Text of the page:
ppooe state RELATED,ESTABLISHED issue

Jörg Harmuth harmuth at mnemon.de
Fri Aug 5 10:55:58 CEST 2005


Ted Kaczmarek schrieb:
> Today I was testing a Centos 4.1(RH ES4 clone) with  2.6.9-11.EL and a
> Verizon dsl connection. I couldn't get any connection tracking related
> rules working on the pppoe interface.
> 
> -A INPUT -i ppp0 -m state --state RELATED,ESTABLISHED -j ACCEPT
> -A FORWARD -i ppp0 -m state --state RELATED,ESTABLISHED -j ACCEPT
> 
> The only way I could get it to forward traffic 
> was to allow all INPUT and FORWARD traffic for ppp0.

Definitely not what you want :)

> The pppoe is using eth0 and the inside interface is eth1.
> 
> Googling uncovered a thread with respect to connection tracking being
> broken 
> with bridging.
> 
> http://www.uwsg.iu.edu/hypermail/linux/kernel/0506.2/0422.html
> 
> Is this really the same issue? If packets are coming in eth1 and leaving
> ppp0(using eth0) are they not just being routed?

With policies set to ACCEPT and no other rules in place: Yes.

> If eth0 is up the I can see packets
> being bridged from ppp0e to eth0, but with eth0 down I am at a loss as
> to why this is happening.

Ofcourse, if eth0 is down no ppp traffic is possible.

> Also is this issue specific to 2.6? A 2.4 based machine would likely
> suffice in this application.

Probably not, but I don't know.

Well to start off, ppp0 is a logical interface, encapsulating the
physical interface (here: eth0). So, all your rules - as you did - must
be applied to eth1 and ppp0. You are forwarding packets, so must
MASQUERADE all outgoing traffic through ppp0. In most cases you can't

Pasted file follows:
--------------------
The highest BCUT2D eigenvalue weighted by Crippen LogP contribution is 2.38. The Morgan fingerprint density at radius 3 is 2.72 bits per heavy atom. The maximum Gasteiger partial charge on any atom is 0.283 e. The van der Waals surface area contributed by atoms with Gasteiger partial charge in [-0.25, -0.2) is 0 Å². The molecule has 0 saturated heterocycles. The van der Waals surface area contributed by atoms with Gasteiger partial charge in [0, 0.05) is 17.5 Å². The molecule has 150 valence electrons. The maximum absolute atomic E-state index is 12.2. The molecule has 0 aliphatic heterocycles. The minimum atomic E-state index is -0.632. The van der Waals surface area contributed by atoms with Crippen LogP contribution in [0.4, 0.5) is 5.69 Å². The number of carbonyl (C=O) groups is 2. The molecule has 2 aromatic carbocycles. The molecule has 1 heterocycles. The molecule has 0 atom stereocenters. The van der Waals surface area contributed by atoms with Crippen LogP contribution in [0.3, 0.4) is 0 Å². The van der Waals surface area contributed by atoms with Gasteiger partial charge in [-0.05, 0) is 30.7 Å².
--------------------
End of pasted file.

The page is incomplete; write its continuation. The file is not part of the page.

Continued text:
use SNAT, except your ISP gives you allways the same IP when you go
online (in Germany DSL connections are disconnected by the ISP once a day).

So, a basic rule-set could look like this:

echo 1 > /proc/sys/net/ipv4/ip_forward

-P INPUT DROP
-P FORWARD DROP

-A INPUT[FORWARD] -m state --state RELATED,ESTABLISHED -j ACCEPT

-t nat -A POSTROUTING -o ppp0 -j MASQUERADE

>From now on, all you have to do is allowing the connections you want on
the respective interface like this:

-A INPUT -i ppp0 -p tcp --dport 80 --syn -j ACCEPT

Same goes for eth1. Forwarding looks just the same:

-A FORWARD -i eth1 -p tcp --dport 119 --syn -j ACCEPT

if you are DNATing connetions to your router, you must SNAT them too:

-t nat -A PREROUTING -i eth1 -p tcp --dport 119 \
   -j DNAT --to $NNTP_IP
-t nat -A POSTROUTIMG -o eth1 -p tcp --sport 119 \
   -j SNAT --to $NAT_BOX_IP_ON_ETH1

Always assuming, that all policies not mentioned yet, are set to ACCEPT.
Additionally, I'm a friend of this (last rule):

-A INPUT[FORWARD] -p tcp -j REJECT --reject-with tcp-reset

HTH and have a nice time,

Joerg




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